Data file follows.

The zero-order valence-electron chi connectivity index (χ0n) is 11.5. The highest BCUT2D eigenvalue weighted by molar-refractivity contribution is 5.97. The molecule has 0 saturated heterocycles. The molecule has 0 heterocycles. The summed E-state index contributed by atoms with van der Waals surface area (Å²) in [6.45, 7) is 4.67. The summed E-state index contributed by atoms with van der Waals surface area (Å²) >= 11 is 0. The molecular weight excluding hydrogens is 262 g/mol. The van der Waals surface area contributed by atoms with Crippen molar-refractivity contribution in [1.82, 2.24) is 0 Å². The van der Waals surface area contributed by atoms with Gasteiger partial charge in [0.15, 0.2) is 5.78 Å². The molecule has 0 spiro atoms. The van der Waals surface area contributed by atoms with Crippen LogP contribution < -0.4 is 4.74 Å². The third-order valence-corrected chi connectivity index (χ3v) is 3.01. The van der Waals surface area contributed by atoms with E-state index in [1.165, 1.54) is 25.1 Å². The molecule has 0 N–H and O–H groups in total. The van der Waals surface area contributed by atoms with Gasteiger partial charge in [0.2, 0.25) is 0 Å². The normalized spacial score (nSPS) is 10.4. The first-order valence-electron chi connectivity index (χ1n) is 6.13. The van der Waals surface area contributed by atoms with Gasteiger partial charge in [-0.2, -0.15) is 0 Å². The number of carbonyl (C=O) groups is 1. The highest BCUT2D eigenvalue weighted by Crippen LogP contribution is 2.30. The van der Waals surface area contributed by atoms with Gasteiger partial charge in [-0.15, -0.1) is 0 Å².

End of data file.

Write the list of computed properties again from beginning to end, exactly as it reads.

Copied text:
The zero-order valence-electron chi connectivity index (χ0n) is 11.5. The highest BCUT2D eigenvalue weighted by molar-refractivity contribution is 5.97. The molecule has 0 saturated heterocycles. The molecule has 0 heterocycles. The summed E-state index contributed by atoms with van der Waals surface area (Å²) in [6.45, 7) is 4.67. The summed E-state index contributed by atoms with van der Waals surface area (Å²) >= 11 is 0. The molecular weight excluding hydrogens is 262 g/mol. The van der Waals surface area contributed by atoms with Crippen molar-refractivity contribution in [1.82, 2.24) is 0 Å². The van der Waals surface area contributed by atoms with Gasteiger partial charge in [0.15, 0.2) is 5.78 Å². The molecule has 0 spiro atoms. The van der Waals surface area contributed by atoms with Crippen LogP contribution < -0.4 is 4.74 Å². The third-order valence-corrected chi connectivity index (χ3v) is 3.01. The van der Waals surface area contributed by atoms with E-state index in [1.165, 1.54) is 25.1 Å². The molecule has 0 N–H and O–H groups in total. The van der Waals surface area contributed by atoms with Gasteiger partial charge in [0.2, 0.25) is 0 Å². The normalized spacial score (nSPS) is 10.4. The first-order valence-electron chi connectivity index (χ1n) is 6.13. The van der Waals surface area contributed by atoms with Gasteiger partial charge in [-0.2, -0.15) is 0 Å². The number of carbonyl (C=O) groups is 1. The highest BCUT2D eigenvalue weighted by Crippen LogP contribution is 2.30. The van der Waals surface area contributed by atoms with Gasteiger partial charge in [-0.15, -0.1) is 0 Å².